This is it, folks: David Gordon Green isn’t the guy that made George Washington and All the Real Girls anymore. Now, he’s the guy that made Pineapple Express and Your Highness. Which is a transition that doesn’t really deserve an award or a hearty handshake or even much praise really. But for the sake of needlessly giving credit where credit is due, I have to say: this new David Gordon Green is ok.
No, seriously. I may have joked in the past that, after hearing that Green wanted to remake Dario Argento’s Suspiria, perhaps doing a shot-for-shot remake of Super Mario Bros.: The Movie would be more his speed. And I definitely don’t think his comedies are worth starting a #teamstonergreen movement for or anything. But Green’s slacker comedies have been incrementally getting better. And they’re mostly funny.
So…yeah, I am working myself up to recommending The Sitter. Because it’s often very funny, thanks in no small part to star Jonah Hill. And until Green and his screenwriters start to take seriously the clichés they had been theretofore only conforming to with their tongues lazily lolling in their collective cheek, it’s pretty amiably ditzy. The film’s charms don’t really wear off until it has to become a narrative about something. Still, The Sitter’s about 2/3rds on-target, which is unfortunately more than can be said about most studio-produced contemporary comedies.
In The Sitter, an exceptionally disheveled Hill plays Noah Griffith, a push-over and a slacker that has to baby-sit three troublesome tykes so that his single mother can go out on a date. One kid, Rodrigo (Kevin Hernandez), is Hispanic, has to go the bathroom constantly and enjoys blowing toilets up. Another kid, Blithe (Landry Bender), wants to grow up to be a “celebutante” and hence wears too much make-up and acts like she knows what’s hot and what’s not. The third kid, Slater (Max Records), is the least annoying kid as he’s just got anxiety issues…oh, and apparently he’s a repressed homosexual, which is news even to him. None of these kids are interesting. You did not come to see The Sitter to watch these kids. Because these kids are only worthwhile as straight men to Jonah Hill’s fat man in a little plaid coat.
Because, let’s face it, the plot of The Sitter is exhausting and not always comically so. Even screenwriter Brian Gatewood and Alessandro Tanaka eventually throw up their hands and accept that they have to get semi-serious about their lazy, potty-mouthed pastiche after a point, which puts a serious damper on Green’s genital-fixated style of humor (I’d say the point where the film stops being generously funny is probably the point where Noah tells Slater that he’s gay…).
So Noah takes these kids out on a wild journey to buy cocaine from Sam Rockwell, who plays a cocaine dealer named Karl that’s basically like Alfred Molina’s character in Boogie Nights but with a muscleman fetish and not as funny. But that goes to hell because Rodrigo winds up stealing one of Karl’s smack-filled dinosaur eggs (Karl also has a dinosaur and Faberge egg fetish). Then Noah meets Roxanne (Kylie Bunbury), an attractive but nerdy black girl that he can relate to and hence eventually winds up dating. Oh and Noah’s got daddy issues. Blah blah blah, balls on fire, blah blah blah, Method Man cameo, blah blah, double-fisted punch to the balls, blah.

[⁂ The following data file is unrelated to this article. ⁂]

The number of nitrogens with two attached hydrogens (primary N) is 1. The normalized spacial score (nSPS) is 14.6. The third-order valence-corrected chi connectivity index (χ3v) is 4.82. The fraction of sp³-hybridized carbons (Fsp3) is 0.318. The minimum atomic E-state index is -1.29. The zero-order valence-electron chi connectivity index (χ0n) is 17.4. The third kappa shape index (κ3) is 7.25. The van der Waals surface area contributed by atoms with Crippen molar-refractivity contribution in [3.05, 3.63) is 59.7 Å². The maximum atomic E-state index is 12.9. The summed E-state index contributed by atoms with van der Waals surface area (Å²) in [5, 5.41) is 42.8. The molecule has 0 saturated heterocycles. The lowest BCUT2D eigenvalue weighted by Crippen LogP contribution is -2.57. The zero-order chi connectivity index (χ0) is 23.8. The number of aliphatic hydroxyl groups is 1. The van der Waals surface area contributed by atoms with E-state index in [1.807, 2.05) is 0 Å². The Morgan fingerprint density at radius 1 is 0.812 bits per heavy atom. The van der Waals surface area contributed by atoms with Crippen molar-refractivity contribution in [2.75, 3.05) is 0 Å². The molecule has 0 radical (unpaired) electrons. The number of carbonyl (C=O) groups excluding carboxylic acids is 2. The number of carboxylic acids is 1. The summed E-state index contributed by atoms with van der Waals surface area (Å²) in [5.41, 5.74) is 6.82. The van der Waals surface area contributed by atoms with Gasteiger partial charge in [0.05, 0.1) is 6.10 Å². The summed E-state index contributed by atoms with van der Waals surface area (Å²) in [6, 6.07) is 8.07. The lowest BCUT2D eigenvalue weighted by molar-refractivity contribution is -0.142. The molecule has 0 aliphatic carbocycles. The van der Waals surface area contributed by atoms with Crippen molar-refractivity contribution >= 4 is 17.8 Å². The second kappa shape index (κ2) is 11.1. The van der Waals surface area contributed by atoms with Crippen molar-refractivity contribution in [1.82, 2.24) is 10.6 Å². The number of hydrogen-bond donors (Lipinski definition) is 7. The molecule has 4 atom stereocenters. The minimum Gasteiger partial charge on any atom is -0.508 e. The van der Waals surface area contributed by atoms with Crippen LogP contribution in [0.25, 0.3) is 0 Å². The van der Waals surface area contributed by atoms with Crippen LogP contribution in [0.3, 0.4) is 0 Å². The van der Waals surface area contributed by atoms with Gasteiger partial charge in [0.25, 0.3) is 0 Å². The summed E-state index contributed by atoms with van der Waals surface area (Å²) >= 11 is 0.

But hey, how ‘bout that Jonah Hill? While his serious dramatic performance in Moneyball is impressive, I think he delivers an equally superlative turn in The Sitter. Hill exudes schlubbiness, which is almost enough to make his character seem fully-developed (note: his character is not even halfway well-developed). Noah is a sassy, slovenly loser, which is perfect for Hill, since he looked like Gene Wilder ate Zero Mostel when he shot The Sitter.
Noah is such a waste of space that we’re introduced to while he’s going down on his aloof girlfriend Marisa (Ari Graynor). Marisa doesn’t reciprocate, leaving Noah to peddle dejectedly back home to his mom’s place on his two-speed bike. This isn’t for want of trying: he guilelessly tries to steer her towards his crotch, winking and nudging her all the while. But she feigns stomach problems and that’s the end of that. This is material tailor-
made for Hill, though if Moneyball is any indication, he’s now trying to put that period in his career behind him. It’s similarly too bad that, true to generic form, Noah has to grow up a little by film’s end—he was just hitting his stride.
But let’s not talk about that. Like Hill, Green is in a period of creative stasis. He’s doing what he’s most comfortable right now and that’s only commendable because he’s doing it with a comic performer as talented as Hill, someone that can really turn it on if given half the chance. And The Sitter is roughly half of a chance, give or take a tenth of a chance. It’s sporadically very funny, then it’s mostly just a stupid kiddy pic. But hey, I laughed.
Simon Abrams is a New York-based freelance arts critic. His film reviews and features have been featured in the Village Voice, Time Out New York, Slant Magazine, The L Magazine, New York Press and Time Out Chicago. He currently writes TV criticism for The Onion AV Club and is a contributing writer at the Comics Journal. His writings on film are collected at the blog, The Extended Cut.